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Experimental cinema isn’t something many audiences would associate with mainland China, though there’s a growing pool of highly creative and talented young filmmakers trying their hands at far out fare. The up and coming Jianqiang Xue (who also goes by the name Kokoka) is one such director, and his “Deformity Sci-Fi” is an indie film that’s at first glance rather hard to pin down, with elements of documentary, narrative fiction and art house cinema. It’s a strange, heady mix shot in his hometown Shanxi and following the lives and misdemeanours of a gang of lowly hooligans as they go about their daily business, arguing, fighting, drinking, collecting money and committing crimes against the backdrop of an imminent visit to China by Martians, whose motivations are unknown.
Jianqiang Xue describes the film as being “full of the impermanence of violence”, and the film is perhaps best thought of as a piece of raw cinematic poetry, showing an unrestrained imagination and creative, artistic spirit throughout. Its brief synopsis only scratches the surface, and the film gradually develops from a gritty gang drama with an improvised air to something far less conventional, plunging into the bizarre and obscure as it builds towards an abstract and existential ending. Depicting a brutal and nihilistic community characterised by self-gratification and confusion, it’s a gloriously messy piece of cinema at times, Jianqiang Xue revelling in its chaos and dislocation. Filled with bleak, dusty scenery, the film frequently feels post-apocalyptic, though its only armageddon is that of a generation left alienated and dazed by a society that has changed irrevocably, leaving them stranded and with violence and amorality as their only options.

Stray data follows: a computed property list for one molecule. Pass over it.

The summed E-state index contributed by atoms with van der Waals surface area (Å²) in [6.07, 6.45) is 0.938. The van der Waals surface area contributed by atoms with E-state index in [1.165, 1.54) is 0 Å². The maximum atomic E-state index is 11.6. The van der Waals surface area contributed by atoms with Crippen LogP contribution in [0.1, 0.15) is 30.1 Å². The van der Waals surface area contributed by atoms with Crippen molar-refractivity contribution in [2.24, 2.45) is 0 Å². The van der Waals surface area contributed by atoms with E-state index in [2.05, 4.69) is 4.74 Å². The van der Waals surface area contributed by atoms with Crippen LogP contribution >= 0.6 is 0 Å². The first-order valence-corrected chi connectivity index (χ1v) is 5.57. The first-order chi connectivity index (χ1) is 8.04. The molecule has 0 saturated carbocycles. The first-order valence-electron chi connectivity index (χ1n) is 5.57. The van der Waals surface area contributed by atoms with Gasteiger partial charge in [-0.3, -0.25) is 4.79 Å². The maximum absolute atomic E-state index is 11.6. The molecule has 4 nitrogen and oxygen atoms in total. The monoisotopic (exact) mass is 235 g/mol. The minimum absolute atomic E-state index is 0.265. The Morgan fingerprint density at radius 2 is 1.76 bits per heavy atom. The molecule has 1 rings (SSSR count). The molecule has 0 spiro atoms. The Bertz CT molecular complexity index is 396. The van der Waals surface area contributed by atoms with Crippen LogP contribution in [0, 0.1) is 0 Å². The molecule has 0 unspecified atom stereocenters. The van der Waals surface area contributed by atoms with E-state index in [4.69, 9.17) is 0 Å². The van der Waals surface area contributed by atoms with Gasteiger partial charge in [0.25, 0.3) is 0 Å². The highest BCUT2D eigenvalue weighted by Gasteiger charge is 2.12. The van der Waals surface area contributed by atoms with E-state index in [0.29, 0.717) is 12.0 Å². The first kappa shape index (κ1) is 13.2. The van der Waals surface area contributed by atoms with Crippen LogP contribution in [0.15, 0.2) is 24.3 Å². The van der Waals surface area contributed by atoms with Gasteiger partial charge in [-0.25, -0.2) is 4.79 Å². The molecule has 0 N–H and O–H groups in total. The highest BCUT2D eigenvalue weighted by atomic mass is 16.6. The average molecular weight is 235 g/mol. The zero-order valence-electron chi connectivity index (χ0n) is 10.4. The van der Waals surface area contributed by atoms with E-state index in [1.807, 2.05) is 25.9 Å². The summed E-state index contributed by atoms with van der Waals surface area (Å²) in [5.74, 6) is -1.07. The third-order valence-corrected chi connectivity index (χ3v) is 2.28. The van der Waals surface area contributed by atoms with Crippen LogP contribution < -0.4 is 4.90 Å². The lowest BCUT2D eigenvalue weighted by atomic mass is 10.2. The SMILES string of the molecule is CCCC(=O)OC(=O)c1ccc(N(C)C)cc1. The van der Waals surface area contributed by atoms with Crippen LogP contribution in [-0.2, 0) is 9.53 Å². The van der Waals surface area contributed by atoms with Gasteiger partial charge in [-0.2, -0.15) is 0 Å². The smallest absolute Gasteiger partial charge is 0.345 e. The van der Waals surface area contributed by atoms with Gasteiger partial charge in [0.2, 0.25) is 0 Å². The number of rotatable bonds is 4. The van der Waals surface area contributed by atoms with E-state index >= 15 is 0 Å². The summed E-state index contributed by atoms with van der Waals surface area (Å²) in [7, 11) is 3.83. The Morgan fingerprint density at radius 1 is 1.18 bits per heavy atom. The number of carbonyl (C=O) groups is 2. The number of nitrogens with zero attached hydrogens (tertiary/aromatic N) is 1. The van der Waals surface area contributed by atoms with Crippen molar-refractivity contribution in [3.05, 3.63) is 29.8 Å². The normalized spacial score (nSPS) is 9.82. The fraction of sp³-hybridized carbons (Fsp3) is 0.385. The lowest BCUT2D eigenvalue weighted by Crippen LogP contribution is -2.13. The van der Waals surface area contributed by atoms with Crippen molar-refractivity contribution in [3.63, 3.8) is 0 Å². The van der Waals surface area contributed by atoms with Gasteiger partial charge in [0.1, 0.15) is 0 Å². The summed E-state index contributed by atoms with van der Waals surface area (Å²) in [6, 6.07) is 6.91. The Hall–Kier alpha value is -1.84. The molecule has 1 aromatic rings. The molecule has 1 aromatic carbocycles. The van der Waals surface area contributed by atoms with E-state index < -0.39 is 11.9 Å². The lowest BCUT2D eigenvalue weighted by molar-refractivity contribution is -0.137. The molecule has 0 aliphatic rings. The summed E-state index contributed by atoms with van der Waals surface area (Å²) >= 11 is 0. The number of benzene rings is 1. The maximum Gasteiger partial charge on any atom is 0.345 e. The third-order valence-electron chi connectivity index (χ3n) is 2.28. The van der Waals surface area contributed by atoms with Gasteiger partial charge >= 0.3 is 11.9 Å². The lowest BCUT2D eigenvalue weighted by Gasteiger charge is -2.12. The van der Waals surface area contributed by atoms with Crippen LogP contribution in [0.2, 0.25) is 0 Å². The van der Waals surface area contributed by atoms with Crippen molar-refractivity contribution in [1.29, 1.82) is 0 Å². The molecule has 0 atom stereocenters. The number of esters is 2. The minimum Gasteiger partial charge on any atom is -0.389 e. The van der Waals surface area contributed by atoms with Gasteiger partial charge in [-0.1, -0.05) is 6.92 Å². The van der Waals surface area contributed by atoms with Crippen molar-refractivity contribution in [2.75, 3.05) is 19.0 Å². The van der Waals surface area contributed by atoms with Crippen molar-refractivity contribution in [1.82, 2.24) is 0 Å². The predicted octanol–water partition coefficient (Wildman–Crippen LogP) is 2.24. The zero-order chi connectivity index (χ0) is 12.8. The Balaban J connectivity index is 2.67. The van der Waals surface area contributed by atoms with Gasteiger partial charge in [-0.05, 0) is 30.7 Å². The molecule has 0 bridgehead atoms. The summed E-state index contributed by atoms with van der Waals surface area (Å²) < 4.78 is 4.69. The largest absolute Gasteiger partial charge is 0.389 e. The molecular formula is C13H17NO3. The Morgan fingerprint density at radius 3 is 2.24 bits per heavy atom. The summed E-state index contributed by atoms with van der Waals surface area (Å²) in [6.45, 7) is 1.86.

Jianqiang Xue shows a strong visual sense, and while low budget the film has many striking scenes, with a strong sense of composition and of coarse, bleak beauty. As with his other works, there’s a certain sense of the absurd, in particular with regards to the film’s science fiction elements (also touched on in his even less conventional “Martian Syndrome”, which despite having different subject matter and approach can be seen as a companion piece of sorts), and this makes for some effective moments of humour as its characters lurch from one transgression to another, never seeming to care about their actions or their fates. Initially at least the Martian visit is an oddly anecdotal background detail at best, and the fact that the characters seem to care so little for such a world-changing event serves to effectively underline their disconnection from society.
Ultimately though, “Deformity Sci-Fi” is a film that’s almost impossible to describe, and which needs to be experienced and absorbed rather than understood. Jianqiang Xue is a director of both considerable technical talent and vision, and there are very few filmmakers either in China or elsewhere in the world who seem so consistently determined to ignore boundaries and to marry together the many different forms and techniques of cinema. Though there’s no denying that the results might not be to the taste of all viewers, for anyone who enjoys broadening their mind and experiencing a very different side of Chinese cinema, a million miles away from multiplex martial arts blockbusters and historical epics, it’s a fascinating and challenging piece of artistic eccentricity.
(“Deformity Sci-Fi” plays the 2014 Chinese Visual Festival in London on Saturday 10th May.)